I can’t say that The National’s coverage of Scottish football has ever really impressed me. It tends to remind me of that offered by the Herald and Evening Shark-Jump. I can’t think why…
Although to be fair they did actually mention the Offshore Game report about the SFA, which is more that many MSM outlets have managed.
[Hi STV if you are looking in! And don’t forget to follow up your earlier Resolution 12 story with coverage of the UEFA ‘new club/ company’ letter… Folk are beginning to think that you are deliberately avoiding the issue].
The two blogs below give a flavour of how disappointedly I have generally viewed The National’s Sevco coverage:
And unfortunately, today’s offering from the above-mentioned ‘The Kicker’ column is no better than them:
If The National really does think it is using a microscope to examine this saga, it may want to take it back to Argos for a refund. It appears to have bought a bullsh*t-finding telescope instead…
Here is how today’s piece begins:
“THE long-running saga of Mike Ashley’s running battle with Dave King and the board of Rangers FC would long ago have been deemed to be farcical if it were not so serious.
The billionaire owner of Sports Direct and Newcastle United is a man who does not suffer fools gladly, if at all, and he is known to detest people who oppose his will – such as King.”
You will note that there is no immediate suggestion that the disputes between His Big Mikeness and Dave King/ RIFC might be over issues of substance rather than being a farce.
‘Ashley v King’ is the central theme of the piece. Such personal conflict might sound exciting, but it isn’t completely representative of the truth of the issues in play. The hint that Ashley might be taking on King because he “detests people who oppose his will” is nothing more than assertion. An assertion which ignores the possibility that ‘Mike Ashley’ (for which read ‘MASH Holdings’ and ‘Sports Direct) might have take action because ‘he’ feels genuine cause for grievance.
These causes might have arisen from comments being made that a loan from one of HBM’s companies wasn’t really viewed as a loan, and was therefore not a priority for repayment. They might have emerged as a result of attempts being made to unpick a retail deal which Ashley may feel was entered into in good faith. And they might also have come about because of the possibility of RIFC Directors breaching the terms of confidentiality agreements with Sports Direct. A possibility for which an interim interdict and injunction are still in place.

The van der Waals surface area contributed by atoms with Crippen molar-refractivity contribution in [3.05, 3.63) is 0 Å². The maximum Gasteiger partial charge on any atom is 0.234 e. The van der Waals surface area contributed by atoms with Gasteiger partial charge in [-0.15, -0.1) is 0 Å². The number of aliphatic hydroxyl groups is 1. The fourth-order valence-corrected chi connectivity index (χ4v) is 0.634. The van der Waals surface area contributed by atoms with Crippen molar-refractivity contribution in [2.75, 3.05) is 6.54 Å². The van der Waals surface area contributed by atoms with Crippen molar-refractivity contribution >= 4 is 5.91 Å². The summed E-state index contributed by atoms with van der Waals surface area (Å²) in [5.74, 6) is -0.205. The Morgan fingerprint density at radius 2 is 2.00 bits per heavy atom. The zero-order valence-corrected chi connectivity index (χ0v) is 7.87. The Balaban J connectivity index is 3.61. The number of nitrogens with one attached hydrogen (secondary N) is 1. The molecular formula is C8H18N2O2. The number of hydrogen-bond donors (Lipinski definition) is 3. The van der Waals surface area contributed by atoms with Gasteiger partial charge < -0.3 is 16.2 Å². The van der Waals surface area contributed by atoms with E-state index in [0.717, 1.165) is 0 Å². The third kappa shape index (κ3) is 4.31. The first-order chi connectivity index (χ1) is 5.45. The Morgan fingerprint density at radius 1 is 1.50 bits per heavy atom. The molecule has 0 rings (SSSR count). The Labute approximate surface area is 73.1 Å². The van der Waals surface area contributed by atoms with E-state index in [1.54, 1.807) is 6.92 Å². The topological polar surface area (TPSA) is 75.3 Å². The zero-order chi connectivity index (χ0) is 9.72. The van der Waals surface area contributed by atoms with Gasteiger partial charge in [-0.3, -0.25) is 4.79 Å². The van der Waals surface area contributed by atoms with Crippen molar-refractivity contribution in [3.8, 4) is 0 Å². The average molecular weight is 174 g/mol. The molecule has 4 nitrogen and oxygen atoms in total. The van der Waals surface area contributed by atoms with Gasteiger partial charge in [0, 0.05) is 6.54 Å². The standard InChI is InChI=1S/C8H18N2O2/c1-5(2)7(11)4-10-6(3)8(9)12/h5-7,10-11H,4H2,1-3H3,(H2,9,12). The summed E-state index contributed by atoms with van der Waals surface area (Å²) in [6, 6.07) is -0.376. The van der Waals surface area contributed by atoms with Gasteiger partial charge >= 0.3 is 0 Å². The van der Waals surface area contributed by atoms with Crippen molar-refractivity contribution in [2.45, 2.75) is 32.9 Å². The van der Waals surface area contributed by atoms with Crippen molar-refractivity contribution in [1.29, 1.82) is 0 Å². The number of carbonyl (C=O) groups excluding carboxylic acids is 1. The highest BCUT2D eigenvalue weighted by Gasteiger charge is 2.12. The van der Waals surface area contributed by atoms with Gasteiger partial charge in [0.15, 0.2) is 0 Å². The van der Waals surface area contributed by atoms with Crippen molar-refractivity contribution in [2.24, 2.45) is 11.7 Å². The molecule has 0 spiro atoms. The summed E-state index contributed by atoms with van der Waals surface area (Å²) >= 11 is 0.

Minor things like that….
Of course, HBM might simply be acting upon a grudge, but the list of potential grievances do constitute a plausible argument that he might be acting out of strong views on contracts and obligations, and out of a sense of right and wrong. However, The National chooses not to ponder this possibility.
The piece continues:
“Now we all know Dave King is no shining saint. His tax ‘affairs’ in South Africa have been the subject of much reportage and comment, and he himself was forced to prove his good offices when the Scottish Football Association queried his ‘fit and proper person’ status.”
“No shining saint”.
Why be so mealy-mouthed about 41 convictions and the payment of a whopping great fine rather than face jail time? Or about the fact that the South African judiciary called King a “mendacious witness”, “obstructive in every respect” and a “glib and shameless liar”?!
It seems to be a very curious approach for The National to be taking when putting the whole saga “under the microscope”…
Having commendably mocked the idea of the SFA being in any position to judge the fitness of anyone, the piece then takes the extraordinary step of suggesting possible steps that Sevco-minded folk who want to cause Ashley problems might want to be aware of! The basis of such steps being that as ultimate owner of Newcastle United, HBM is subject to the jurisdiction of the FA.
Incidentally, we don’t appear to have heard any more about the possibility of HBM being forced to sell his RIFC shares under the English Football League’s stricter ‘dual interest’ rules following Newcastle’s relegation from the Premier League last season. At one point parts of the Scottish sports media seemed quite excited about it…